The adopted son of Nerva, Trajan is known for his major public spending and the construction of great roads and aqueducts. He also waged wars as far afield as Romania and the Persian Gulf.

10. Diocletian (245-316 )
> Reign: 284-305 (21 years)

A politician and statesman through and through, Diocletian spent considerable time reorganizing the empire into eastern and western sections, in order to better manage the borders. The last major Roman persecution of Christians also took place under his reign.


9. Hadrian (Jan. 24, 76-July 10, 138)
> Reign: 117-138 (21 years)

A lifelong admirer of Greek architecture and culture, Hadrian worked all his life to consolidate his vast empire and build impressive tributes to the past. He rebuilt the Pantheon in Greek architectural style, as well as Hadrian’s Wall in Britain.

8. Tiberius (Nov. 16, 42 B.C.-March 16, 37)
> Reign: 14-37 (23 years)

Tiberius was an astute general whose wars established the northern frontier of the empire. He was frequently described as reclusive and cold, with little interest in being a ruler.

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7. Antoninus Pius (Sept. 19, 86-March 7, 161)
> Reign: 138-161 (23 years)

Antoninus Pius guided Rome through an extended time of peace and prosperity. He would suppress small revolts across his empire and extend the empire’s borders in Britain beyond Hadrian’s Wall.


Source: Public Domain / Wikimedia Commons

6. Constantius II (August 7, 317-Nov. 3, 361)
> Reign: 337-361 (24 years)

Constantius II, the third son of Constantine the Great, spent most of his rule fighting neighboring kings as well as threats within his own empire. He tried very hard to unify the empire under Arian Christianity, but ultimately failed.

5. Valentinian III (July 2, 419-March 16, 455)
> Reign: 425-455 (30 years)

Valentinian never played a significant role in his own government, and spent most of his life pursuing personal pleasure. He witnessed the Vandals rampaging across the Empire and annexing North Africa, but couldn’t do anything to stop them.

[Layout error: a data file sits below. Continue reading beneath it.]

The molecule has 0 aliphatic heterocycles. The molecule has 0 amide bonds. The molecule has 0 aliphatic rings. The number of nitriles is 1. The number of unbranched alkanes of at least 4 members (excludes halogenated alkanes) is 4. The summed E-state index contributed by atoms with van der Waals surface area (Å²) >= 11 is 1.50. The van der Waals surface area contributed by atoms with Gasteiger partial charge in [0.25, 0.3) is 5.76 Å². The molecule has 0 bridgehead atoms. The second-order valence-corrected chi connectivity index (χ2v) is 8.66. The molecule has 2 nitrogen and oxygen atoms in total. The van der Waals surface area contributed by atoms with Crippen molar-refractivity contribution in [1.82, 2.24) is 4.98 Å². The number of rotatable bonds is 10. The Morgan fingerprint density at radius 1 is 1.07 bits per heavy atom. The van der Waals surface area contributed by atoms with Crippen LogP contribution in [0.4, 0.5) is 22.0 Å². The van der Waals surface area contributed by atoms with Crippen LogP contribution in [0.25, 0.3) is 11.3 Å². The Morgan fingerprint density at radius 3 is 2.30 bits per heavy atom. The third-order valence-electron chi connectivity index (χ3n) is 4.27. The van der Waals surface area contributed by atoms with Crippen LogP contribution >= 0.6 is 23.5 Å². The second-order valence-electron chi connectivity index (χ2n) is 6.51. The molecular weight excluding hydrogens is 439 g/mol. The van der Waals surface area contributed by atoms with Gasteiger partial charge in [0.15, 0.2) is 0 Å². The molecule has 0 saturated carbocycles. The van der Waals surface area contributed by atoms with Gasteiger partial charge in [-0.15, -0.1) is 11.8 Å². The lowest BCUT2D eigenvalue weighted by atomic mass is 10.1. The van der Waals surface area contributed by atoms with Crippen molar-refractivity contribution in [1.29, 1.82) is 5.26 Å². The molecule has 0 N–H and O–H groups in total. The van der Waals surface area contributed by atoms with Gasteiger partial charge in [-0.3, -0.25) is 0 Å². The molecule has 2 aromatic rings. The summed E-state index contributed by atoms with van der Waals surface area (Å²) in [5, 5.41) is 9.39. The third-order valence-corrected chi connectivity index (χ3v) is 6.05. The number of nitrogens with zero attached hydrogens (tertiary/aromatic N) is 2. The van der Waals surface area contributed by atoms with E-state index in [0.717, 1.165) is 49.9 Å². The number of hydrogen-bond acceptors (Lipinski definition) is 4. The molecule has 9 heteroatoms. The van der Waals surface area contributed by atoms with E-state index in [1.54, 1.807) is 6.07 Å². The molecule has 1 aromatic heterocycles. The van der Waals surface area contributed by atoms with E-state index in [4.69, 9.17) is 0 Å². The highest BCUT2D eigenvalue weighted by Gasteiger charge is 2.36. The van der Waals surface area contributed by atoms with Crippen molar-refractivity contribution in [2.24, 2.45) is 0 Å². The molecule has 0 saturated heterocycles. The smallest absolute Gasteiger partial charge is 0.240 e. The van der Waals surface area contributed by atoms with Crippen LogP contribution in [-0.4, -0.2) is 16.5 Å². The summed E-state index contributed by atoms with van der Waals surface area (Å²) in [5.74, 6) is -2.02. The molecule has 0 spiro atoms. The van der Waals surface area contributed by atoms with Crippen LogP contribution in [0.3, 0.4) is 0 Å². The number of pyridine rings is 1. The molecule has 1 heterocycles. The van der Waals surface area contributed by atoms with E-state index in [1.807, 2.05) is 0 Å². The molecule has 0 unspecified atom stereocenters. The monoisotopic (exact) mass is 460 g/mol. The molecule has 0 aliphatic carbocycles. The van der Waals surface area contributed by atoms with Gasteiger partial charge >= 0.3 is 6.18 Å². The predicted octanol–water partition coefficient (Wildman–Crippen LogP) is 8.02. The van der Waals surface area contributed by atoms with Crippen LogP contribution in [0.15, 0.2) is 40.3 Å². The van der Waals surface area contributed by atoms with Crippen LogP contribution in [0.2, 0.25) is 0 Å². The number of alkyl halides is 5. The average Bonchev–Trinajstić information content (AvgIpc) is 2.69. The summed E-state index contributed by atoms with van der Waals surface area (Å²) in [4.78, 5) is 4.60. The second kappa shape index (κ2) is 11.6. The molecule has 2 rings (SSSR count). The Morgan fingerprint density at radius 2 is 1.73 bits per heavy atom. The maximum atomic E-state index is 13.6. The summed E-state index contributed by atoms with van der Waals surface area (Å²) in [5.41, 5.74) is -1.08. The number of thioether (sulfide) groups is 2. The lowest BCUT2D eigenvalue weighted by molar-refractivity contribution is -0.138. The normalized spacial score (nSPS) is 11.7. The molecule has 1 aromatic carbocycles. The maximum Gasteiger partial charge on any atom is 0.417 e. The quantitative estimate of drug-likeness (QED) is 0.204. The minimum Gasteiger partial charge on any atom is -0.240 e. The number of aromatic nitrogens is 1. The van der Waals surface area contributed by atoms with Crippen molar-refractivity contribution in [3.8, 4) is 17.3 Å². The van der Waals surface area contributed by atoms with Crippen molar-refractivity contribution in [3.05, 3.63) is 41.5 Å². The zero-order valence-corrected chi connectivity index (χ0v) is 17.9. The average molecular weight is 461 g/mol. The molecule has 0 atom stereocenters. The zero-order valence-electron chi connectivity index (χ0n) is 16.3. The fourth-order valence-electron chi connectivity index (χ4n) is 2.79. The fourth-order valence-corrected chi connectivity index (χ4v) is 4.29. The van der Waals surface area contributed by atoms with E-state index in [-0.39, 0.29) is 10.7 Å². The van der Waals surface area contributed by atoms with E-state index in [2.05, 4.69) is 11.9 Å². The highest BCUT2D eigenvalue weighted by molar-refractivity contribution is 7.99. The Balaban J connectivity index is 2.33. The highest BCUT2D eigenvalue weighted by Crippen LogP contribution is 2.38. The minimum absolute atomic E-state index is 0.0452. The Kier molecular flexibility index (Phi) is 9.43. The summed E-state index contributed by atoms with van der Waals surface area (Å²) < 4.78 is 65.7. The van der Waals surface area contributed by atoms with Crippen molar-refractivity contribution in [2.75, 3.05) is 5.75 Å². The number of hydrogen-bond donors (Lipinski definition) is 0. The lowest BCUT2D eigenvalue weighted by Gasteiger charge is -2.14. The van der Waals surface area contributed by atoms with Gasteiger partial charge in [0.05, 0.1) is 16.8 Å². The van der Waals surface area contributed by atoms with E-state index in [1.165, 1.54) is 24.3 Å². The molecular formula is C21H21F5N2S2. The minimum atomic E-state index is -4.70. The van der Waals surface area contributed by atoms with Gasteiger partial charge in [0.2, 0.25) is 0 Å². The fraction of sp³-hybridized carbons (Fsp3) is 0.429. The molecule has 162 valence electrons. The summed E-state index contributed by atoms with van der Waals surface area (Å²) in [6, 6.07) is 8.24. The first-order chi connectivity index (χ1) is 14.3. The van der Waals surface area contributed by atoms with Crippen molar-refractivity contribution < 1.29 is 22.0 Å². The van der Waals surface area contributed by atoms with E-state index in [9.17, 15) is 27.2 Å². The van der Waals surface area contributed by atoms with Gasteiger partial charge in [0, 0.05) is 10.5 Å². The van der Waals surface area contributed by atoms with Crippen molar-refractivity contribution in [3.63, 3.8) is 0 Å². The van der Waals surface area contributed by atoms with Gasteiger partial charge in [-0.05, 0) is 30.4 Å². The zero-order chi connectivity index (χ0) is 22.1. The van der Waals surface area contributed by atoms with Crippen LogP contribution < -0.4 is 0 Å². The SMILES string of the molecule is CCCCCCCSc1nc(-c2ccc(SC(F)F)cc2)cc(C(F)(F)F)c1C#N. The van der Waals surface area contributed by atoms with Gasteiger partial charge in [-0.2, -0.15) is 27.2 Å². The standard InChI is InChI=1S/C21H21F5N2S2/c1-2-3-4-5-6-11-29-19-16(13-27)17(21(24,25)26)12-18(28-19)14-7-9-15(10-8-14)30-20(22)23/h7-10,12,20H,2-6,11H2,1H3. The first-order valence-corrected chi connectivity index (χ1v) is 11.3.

4. Honorius (Sept. 9, 384-August 15, 423)
> Reign: 393-423 (30 years)

Becoming emperor at age 10, Honorius oversaw a terrible period in Roman history as northern tribes plundered the empire and occupied Rome. He is widely considered one of Rome’s worst emperors.

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3. Constantine I (Feb. 28, 280-May 22, 337)
> Reign: 306-337 (31 years)

Constantine’s reunification of the empire and conversion to Christianity had significant effects on the future of Europe and Asia. He organized the Council of Nicaea in 325 and completed the transfer of political power from Rome to Byzantium.

2. Theodosius II (April 10, 401-July 28, 450)
> Reign: 408-450 (42 years)

Theodosius was a quiet and passive emperor who allowed his government to be controlled by others. He established the University of Constantinople, and made significant reforms to the law.


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1. Augustus (Sept. 23, 63 B.C.-August 19, 14)
> Reign: 31 B.C.-14 (45 years)

Adopted by Julius Caesar, Augustus ascended to the throne at the age of 18 and was the longest reigning emperor in Rome’s history. Began border expansion and established the backbone of Roman rule.